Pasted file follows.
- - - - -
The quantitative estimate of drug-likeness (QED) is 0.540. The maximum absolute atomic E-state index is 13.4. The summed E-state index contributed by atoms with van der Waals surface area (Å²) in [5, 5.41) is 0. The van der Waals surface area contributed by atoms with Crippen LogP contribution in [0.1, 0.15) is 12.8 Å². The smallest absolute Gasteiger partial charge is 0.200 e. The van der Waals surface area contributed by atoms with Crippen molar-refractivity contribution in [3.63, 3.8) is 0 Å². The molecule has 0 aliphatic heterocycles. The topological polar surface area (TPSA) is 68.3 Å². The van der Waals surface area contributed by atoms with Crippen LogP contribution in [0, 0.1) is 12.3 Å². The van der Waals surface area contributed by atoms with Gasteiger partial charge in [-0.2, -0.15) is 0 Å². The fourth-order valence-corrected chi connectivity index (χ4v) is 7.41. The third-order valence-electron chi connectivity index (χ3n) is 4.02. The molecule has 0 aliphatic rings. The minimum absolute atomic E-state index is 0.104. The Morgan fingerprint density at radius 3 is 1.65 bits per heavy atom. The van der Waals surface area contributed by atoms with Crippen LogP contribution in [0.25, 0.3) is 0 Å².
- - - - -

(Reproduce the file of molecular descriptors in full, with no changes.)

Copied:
The quantitative estimate of drug-likeness (QED) is 0.540. The maximum absolute atomic E-state index is 13.4. The summed E-state index contributed by atoms with van der Waals surface area (Å²) in [5, 5.41) is 0. The van der Waals surface area contributed by atoms with Crippen LogP contribution in [0.1, 0.15) is 12.8 Å². The smallest absolute Gasteiger partial charge is 0.200 e. The van der Waals surface area contributed by atoms with Crippen molar-refractivity contribution in [3.63, 3.8) is 0 Å². The molecule has 0 aliphatic heterocycles. The topological polar surface area (TPSA) is 68.3 Å². The van der Waals surface area contributed by atoms with Crippen LogP contribution in [0, 0.1) is 12.3 Å². The van der Waals surface area contributed by atoms with Gasteiger partial charge in [-0.2, -0.15) is 0 Å². The fourth-order valence-corrected chi connectivity index (χ4v) is 7.41. The third-order valence-electron chi connectivity index (χ3n) is 4.02. The molecule has 0 aliphatic rings. The minimum absolute atomic E-state index is 0.104. The Morgan fingerprint density at radius 3 is 1.65 bits per heavy atom. The van der Waals surface area contributed by atoms with Crippen LogP contribution in [0.25, 0.3) is 0 Å².